In November 1968, just after their first BBC series had aired, Eric Morecambe suffered a major heart attack. On doctor’s order he was forced to ease back on performing and the second BBC series was postponed indefinitely. It was six months before Morecambe and Wise would appear in public together again, and before their TV series could return they were stunned by the defection of their tried and trusted writers, the reliable and dependable Green and Hill who had done so much to make them stars.
Unsettled by the long period of inactivity and fearful for their own future, Dick Hills and Sid Green were lured away from writing solely for Morecambe and Wise by their arch-nemesis Lew Grade who offered the writers a generous contract to sign exclusively for ATV. They left without informing their former employers in a move which could have easily meant the premature end of Morecambe and Wise as a going concern.
Luckily for them though, a former Scouse market trader turned gag-writer named Eddie Braben was free after being ditched by Ken Dodd. By building on the foundations that Green and Hill had established, the surreal wordplay and comic fantasies of Eddie Braben would make Morecambe and Wise undoubtedly the biggest, most popular comedy stars in the UK.
Bring You Sunshine captures the essence of Morecambe and Wise at this pivotal point in their long comedy career. It was released in 1971 on EMI’s Starline label and gathered together a selection of much-loved comic routines created by Dick Hills and Sid Green for the 1960s TV series. The sketches are, with a few exceptions, fairly insubstantial. Ton Up Boy seems an obvious inspiration for Dick Emery and Tape Recorder is an enchanting piece of domestic comic whimsy. The remaining sketches such as Indians and Get It Right Corporal are so brief as to almost be one line gags. Harmless filler really but not the meaty chunks that Morecambe and Wise fans were after.The meaty comedy chunks in thick marrowbone stand-up jelly were delivered by the comic songs.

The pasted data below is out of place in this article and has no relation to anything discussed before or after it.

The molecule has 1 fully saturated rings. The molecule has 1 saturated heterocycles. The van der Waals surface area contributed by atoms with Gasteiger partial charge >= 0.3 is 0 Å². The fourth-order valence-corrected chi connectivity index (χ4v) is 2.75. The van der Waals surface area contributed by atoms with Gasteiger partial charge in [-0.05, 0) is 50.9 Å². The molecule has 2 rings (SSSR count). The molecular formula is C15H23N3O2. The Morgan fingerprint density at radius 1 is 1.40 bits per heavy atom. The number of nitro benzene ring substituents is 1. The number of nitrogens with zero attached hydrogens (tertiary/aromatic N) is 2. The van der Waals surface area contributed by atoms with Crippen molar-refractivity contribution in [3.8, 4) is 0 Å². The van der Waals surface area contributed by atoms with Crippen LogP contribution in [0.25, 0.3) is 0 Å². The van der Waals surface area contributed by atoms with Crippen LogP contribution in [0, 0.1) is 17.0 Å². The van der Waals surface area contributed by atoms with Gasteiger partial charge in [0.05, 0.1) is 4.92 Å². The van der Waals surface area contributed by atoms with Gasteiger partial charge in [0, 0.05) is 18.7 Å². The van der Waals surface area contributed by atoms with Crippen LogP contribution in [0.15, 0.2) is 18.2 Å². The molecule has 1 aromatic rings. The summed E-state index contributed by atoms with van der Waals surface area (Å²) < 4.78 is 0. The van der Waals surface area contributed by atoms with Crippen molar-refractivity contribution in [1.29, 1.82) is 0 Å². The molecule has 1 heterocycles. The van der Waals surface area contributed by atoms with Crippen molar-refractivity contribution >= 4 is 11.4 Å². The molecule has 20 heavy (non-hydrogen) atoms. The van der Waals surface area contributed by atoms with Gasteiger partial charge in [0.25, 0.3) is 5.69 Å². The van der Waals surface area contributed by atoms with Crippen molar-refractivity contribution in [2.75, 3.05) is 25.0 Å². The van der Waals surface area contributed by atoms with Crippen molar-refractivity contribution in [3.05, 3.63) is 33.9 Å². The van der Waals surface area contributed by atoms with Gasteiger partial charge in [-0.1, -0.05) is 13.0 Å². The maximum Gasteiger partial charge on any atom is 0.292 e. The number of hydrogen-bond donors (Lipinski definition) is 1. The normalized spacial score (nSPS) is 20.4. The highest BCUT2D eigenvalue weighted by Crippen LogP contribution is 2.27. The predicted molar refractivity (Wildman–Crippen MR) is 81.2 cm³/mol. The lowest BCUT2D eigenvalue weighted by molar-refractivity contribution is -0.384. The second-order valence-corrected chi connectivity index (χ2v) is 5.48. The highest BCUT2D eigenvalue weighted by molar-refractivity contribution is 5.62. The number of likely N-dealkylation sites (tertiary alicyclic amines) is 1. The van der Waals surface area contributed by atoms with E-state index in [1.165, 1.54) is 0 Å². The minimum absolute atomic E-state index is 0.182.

As with the sketches, the songs are also written by Dick Hills and Sid Green, with Walter Ridley taking charge of musical duties. They are without exception an absolute joy, full of charm and gentle subtle wit, much like Morecambe and Wise’s TV act. They do not try to force themselves on the audience, instead relying on clever, well rehearsed repartee. Singing the Blues is a faithfully rendered pastiche of white man blues and there is also an early prototype version of Eric’s brilliant mangling of Grieg’s piano concerto to enjoy, a routine which was later resurrected for none other than the great Andre Preview.
I’d love to put the entire album up for you to listen, but for the sake of brevity and bandwidth, I have selected just one track. Bring Me Sunshine was perhaps the obvious choice, played as the end credits rolled on their TV shows and very much the signature theme of Morecambe and Wise. As ever though, I prefer to spin the more obscure and unappreciated tracks. So to play us out, here is Song of Youth, a wonderful comic song full of domestic violence, hard drinking, promiscuity and lunacy. Somewhere in here lurk the spirits of John Osborne and Les Dawson, with perhaps just a dash of Violet Carson. Bring us sunshine lads: